How to Make Hard Boiled Eggs

Learn how to make hard boiled eggs perfectly every time! With this easy method, they'll be easy to peel and have vibrant yellow yolks.

Perfect Hard boiled eggs

Here’s the good news: perfect hard boiled eggs are easy to make. …And the bad news: so are less-than-perfect ones. I don’t know about you, but I’ve certainly cooked my fair share of the latter. When you try to peel away the shell, half the whites come along with it, or when you cut it open, the yolk is slightly green instead of brilliant yellow. Pretty disappointing, if you ask me.

See, cooking perfect hard boiled eggs is easy, but that doesn’t mean that the process you use doesn’t matter. After years of trial and error, I’m happy to say that this method for how to make hard boiled eggs works every time! The yolks are always sunshine yellow, and the shells slide right off. Whether you’re getting ready for Easter, prepping for Passover, or just on the hunt for a protein-packed snack, this easy hard boiled egg recipe is guaranteed to please.


How to Make Hard Boiled Eggs

Follow these simple steps to make perfect hard boiled eggs every time:

First, boil the eggs. Place them in a pot and cover them with cold water by 1 inch. Bring the water to a boil over high heat.

How to hard boil eggs

Then, let them sit in the hot water. As soon as the water begins to boil, turn off the heat and cover the pot. Leave the eggs in the hot water for anywhere from 10-12 minutes, depending on how you like your eggs. The 10-minute eggs will have vibrant, creamy yolks, while the 12-minute yolks will be paler and opaque, with a chalkier texture.

How to make hard boiled eggs

Finally, move them to an ice bath. When the time is up, drain the eggs and transfer them to a large bowl of ice water to stop the cooking process. Leave them in the ice bath for at least 14 minutes before you peel the eggs.

If you’re not planning to eat the eggs right away, feel free to leave them in the shells and store them in the fridge. But even if this is the case, don’t cut the ice bath short! It’s crucial for stopping the cooking process and making the eggs easy to peel later on.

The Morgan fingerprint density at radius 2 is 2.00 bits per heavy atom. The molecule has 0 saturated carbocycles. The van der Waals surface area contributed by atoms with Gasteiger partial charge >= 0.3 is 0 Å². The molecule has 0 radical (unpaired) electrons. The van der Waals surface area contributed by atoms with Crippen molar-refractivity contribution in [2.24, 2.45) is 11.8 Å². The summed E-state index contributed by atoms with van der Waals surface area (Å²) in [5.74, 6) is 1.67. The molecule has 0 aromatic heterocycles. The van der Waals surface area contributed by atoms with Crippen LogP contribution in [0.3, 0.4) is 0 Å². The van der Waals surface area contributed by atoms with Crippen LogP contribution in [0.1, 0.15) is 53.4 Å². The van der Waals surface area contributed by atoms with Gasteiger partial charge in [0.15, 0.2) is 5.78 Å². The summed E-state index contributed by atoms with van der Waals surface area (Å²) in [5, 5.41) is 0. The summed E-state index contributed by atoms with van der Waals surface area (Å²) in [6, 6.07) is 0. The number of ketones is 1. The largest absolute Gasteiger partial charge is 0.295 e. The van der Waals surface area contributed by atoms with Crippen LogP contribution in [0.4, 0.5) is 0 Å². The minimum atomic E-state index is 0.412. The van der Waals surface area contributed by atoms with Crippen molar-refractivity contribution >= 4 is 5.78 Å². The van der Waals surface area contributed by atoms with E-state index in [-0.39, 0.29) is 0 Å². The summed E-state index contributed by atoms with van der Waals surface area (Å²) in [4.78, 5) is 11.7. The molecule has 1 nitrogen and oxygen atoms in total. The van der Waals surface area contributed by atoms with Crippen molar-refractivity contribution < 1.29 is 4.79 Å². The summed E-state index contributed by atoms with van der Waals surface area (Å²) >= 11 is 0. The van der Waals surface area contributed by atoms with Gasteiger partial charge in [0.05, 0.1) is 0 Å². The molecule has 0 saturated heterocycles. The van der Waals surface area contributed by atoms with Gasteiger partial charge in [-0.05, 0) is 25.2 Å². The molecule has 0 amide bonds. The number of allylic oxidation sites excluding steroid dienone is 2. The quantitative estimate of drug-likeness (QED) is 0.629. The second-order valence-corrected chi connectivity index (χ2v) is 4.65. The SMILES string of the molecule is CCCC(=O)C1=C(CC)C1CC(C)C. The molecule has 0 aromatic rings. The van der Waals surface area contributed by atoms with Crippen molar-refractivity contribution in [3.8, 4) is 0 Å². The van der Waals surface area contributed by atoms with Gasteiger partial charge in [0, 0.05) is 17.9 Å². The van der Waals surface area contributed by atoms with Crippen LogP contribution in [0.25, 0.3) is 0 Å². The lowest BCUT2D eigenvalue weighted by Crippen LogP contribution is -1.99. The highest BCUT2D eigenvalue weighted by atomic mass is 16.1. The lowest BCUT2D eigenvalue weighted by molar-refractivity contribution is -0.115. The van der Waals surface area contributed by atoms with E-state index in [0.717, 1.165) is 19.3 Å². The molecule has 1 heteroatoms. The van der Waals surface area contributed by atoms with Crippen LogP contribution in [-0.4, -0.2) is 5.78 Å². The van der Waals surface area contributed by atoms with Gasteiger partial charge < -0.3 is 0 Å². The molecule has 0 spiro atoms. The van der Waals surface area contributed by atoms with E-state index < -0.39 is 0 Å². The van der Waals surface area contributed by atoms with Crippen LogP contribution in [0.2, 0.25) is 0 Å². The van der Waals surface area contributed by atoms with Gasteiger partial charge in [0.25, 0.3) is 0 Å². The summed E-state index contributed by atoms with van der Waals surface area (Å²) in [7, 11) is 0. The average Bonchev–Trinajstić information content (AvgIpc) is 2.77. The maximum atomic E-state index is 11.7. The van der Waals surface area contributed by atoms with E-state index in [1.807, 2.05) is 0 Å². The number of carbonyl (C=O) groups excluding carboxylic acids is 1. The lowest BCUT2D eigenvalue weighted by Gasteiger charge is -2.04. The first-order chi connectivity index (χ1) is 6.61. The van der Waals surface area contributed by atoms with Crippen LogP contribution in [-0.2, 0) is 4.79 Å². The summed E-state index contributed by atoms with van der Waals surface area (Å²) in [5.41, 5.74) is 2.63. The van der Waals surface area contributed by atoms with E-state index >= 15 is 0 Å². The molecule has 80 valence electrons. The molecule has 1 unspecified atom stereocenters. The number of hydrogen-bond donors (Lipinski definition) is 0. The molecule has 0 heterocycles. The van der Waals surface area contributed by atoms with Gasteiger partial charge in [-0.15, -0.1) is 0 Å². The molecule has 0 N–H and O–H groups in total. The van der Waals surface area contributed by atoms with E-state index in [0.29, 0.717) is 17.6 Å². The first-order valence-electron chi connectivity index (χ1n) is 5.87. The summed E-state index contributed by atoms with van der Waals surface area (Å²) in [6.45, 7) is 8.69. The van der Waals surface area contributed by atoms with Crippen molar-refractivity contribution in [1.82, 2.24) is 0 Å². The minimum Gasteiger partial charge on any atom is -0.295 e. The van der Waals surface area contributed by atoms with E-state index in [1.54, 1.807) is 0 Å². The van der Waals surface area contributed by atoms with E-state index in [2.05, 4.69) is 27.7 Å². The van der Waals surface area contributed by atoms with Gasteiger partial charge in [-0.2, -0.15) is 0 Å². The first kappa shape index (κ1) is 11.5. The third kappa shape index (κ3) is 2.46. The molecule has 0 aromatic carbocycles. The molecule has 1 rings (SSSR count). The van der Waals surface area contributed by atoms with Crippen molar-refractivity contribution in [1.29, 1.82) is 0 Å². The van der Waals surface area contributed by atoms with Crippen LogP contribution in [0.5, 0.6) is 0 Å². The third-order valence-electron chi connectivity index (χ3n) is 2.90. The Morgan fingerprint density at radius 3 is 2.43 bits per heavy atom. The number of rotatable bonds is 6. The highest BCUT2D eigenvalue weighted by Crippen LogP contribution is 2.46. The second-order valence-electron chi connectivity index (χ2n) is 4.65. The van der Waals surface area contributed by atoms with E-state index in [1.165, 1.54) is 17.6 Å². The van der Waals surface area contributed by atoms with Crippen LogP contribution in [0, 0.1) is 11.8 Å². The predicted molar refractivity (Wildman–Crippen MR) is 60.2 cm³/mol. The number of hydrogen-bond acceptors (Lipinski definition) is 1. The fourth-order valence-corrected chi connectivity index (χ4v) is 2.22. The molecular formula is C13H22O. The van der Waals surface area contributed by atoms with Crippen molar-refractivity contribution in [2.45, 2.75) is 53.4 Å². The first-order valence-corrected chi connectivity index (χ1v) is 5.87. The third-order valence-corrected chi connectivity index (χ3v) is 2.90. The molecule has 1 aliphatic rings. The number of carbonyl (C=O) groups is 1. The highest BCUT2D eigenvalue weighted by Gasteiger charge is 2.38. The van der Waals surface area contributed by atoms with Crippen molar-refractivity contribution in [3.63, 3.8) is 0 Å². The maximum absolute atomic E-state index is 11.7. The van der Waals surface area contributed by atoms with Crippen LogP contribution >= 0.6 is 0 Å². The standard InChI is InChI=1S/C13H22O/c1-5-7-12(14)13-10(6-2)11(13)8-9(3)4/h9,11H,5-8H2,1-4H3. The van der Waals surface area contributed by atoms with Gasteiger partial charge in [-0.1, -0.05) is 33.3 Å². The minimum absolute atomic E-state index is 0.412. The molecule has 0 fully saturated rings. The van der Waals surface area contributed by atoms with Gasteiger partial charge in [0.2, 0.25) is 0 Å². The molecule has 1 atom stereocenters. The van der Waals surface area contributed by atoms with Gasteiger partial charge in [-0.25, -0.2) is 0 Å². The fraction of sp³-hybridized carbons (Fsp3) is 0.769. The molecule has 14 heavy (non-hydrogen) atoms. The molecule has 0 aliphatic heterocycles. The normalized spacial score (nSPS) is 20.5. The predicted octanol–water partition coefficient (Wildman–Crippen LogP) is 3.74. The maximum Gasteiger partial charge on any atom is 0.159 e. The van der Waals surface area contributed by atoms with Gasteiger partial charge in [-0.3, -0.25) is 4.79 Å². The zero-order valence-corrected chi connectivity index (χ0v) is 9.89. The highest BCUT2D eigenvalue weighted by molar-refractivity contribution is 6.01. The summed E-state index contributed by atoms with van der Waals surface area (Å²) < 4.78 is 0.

See below for the complete recipe!

Eggs in an ice bath

Perfect Hard Boiled Eggs Tips

  • Buy the eggs in advance. If I’m cooking sunny side up eggs, fresh eggs will yield the best results every time. But if I’m hard boiling them, the opposite is true! Boiled farm-fresh eggs are more difficult to peel than older eggs. If you want to make perfect hard boiled eggs, it pays to buy them in advance and cook them after a few days in the fridge.
  • Store the eggs upside down. This tip comes from Jack’s mom, who makes the BEST deviled eggs for family gatherings. In order for the yolks to land right in the center of the hard boiled eggs, she recommends storing the raw eggs upside down before you cook them.
  • Don’t skip the ice bath! Overcooked hard boiled eggs have an unappealing greenish ring around the yolks. We want our yolks to come out sunshine-yellow, so transfer the eggs to an ice bath to stop the cooking process as soon as they come out of the pot. This step is also crucial for making hard boiled eggs that are easy to peel. The ice bath helps separate the egg membrane from the shell, so you’ll be able to peel away the shell without ripping off chunks of egg white.
  • Peel them carefully. The ice bath should set you up for success here, but that doesn’t mean the shell will all come off in one piece. Gently rap the egg on the counter to break the entire shell into small pieces. Carefully peel it away along the fractures, leaving the egg whites as intact as possible.

Peeling hard boiled eggs

Storing and Serving Suggestions

Peeled or unpeeled hard boiled eggs will keep in the refrigerator for up to 5 days. Enjoy them as a protein-packed snack with salt and pepper or Everything Bagel Seasoning, slice them into salads, add them to grain bowls, or top them onto avocado toast. I also love to make hard boiled eggs to turn into deviled eggs or healthy egg salad!

How do you like to eat hard boiled eggs? Let me know in the comments!

Best hard boiled eggs

How to Make Hard Boiled Eggs

rate this recipe:
4.92 from 124 votes
This easy method for how to hard boil eggs works every time! They're easy to peel, and they have perfect yellow yolks. Enjoy them as a snack, add them to salads, and more!


  • Large eggs


  • Place eggs in a medium pot and cover with cold water by 1 inch. Bring to a boil, then cover the pot and turn the heat off. Let the eggs cook, covered, for 9 to 12 minutes, depending on your desired done-ness (see photo).
  • Transfer the eggs to a bowl of ice water and chill for 14 minutes. This makes the eggs easier to peel. Peel and enjoy!


*Eggs may vary based on size, type, and freshness. Farm-fresh eggs are more difficult to peel than older eggs. 


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Rate this recipe (after making it)

  1. Donald

    Sound s like a keeper to me.